I can remember being in Troyes one year at Halloween and was surprised to find a restaurant decked out in black and orange because although Leonardo was born on 31st October, I had never seen any sign of Halloween in France. Then I heard the explanation on France Info. I love that radio because it keeps repeating the same news all day. If you get distracted by something else (and I always do), you know you’ll hear it again a little while later. It has lots of lifestyle and other interesting tidbits as well. I get a lot of my scattered knowledge from there. Far better than watching the 8 o’clock news with one of those annoying news readers who wear tons of make-up and carry on like film stars. Also, you don’t get the horrific pictures that you do on TV. I have still not seen any videos of 7/11. I’d be having nightmares if I did.
So, back to Halloween. In 1992, a costume company called Cézar bought out an American firm and found itself with a huge number of Halloween costumes. It opened a mask museum in Saint-Hilaire-Saint-Florent near Saumur in the Loire and did an amazing publicity campaign and that was the beginning of Halloween in France. It boomed in the late nineties before gradually fizzing out, probably because it lacks tradition here.
On Sunday, I heard an English woman at the market asking if there were any appropriately sized pumpkins but no one seemed to know what she was talking about. Speaking of pumpkins, they are excessively disappointing in this country. Usually big and tasteless. I bought a butternut in Romorantin last week – didn’t think you could go wrong with a butternut – but it was just like a bland squash. They only make soup with pumpkins here, but I’m not into soup. Some places have started selling what they call “potimarron”. I looked it up in the dictionary and it says « red hubbard squash, red kuri squash », not that I’ve ever heard of it. It’s not bad, but nothing like the Queensland blue. I still have a scar on one of my fingers from cutting up a pumpkin.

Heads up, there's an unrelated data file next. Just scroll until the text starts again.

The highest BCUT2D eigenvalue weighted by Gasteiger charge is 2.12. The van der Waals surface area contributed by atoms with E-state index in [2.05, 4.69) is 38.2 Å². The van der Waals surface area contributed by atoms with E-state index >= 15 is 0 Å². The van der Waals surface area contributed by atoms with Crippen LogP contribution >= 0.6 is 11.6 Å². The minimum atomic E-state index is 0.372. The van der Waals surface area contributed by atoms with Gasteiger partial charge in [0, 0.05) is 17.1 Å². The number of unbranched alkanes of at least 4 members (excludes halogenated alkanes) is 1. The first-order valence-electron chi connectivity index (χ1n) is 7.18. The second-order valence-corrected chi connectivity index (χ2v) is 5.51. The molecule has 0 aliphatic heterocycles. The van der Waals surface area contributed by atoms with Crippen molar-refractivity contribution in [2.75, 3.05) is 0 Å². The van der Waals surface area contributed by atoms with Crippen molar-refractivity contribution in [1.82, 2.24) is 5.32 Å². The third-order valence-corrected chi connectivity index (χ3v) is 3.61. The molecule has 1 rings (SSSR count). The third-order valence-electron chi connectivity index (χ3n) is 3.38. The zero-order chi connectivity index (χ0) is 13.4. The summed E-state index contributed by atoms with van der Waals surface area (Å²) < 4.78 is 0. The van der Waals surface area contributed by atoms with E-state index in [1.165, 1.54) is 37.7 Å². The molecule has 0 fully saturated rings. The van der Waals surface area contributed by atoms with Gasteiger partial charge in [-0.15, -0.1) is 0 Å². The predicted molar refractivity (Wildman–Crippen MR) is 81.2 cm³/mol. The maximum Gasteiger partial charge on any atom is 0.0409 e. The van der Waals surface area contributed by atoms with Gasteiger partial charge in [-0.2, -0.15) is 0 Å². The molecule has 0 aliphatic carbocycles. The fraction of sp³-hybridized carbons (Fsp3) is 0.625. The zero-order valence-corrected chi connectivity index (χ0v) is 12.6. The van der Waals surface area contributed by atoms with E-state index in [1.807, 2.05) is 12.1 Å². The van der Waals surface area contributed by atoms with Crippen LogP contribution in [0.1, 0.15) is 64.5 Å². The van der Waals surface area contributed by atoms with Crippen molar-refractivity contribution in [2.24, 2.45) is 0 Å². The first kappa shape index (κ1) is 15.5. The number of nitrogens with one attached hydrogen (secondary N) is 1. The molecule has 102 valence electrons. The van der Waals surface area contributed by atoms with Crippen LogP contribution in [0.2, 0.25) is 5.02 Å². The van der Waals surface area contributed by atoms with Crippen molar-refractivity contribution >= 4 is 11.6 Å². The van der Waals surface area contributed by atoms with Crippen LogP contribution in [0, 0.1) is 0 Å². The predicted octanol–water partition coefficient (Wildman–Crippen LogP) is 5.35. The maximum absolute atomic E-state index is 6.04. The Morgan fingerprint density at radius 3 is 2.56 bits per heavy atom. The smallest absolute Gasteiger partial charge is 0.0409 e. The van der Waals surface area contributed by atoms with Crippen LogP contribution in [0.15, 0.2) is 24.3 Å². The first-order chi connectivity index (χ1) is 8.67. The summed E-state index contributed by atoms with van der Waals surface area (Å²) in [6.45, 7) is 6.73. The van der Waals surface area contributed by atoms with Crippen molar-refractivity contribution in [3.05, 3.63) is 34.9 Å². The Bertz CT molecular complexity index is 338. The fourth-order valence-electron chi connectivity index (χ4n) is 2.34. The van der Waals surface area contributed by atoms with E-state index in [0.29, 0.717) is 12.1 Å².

They do sell these neat little inedible squashes though. I found some in the Loire at 0.30 euros a piece. A real bargain. They’ll probably last a couple of months and are great decoration next to my forest floor with its autumn leaves, holly, pine cones and acorns. I even brought some moss home.
One of the first things I’m going to do in my new vegetable garden is plant some Australian pumpkins. That and raspberries.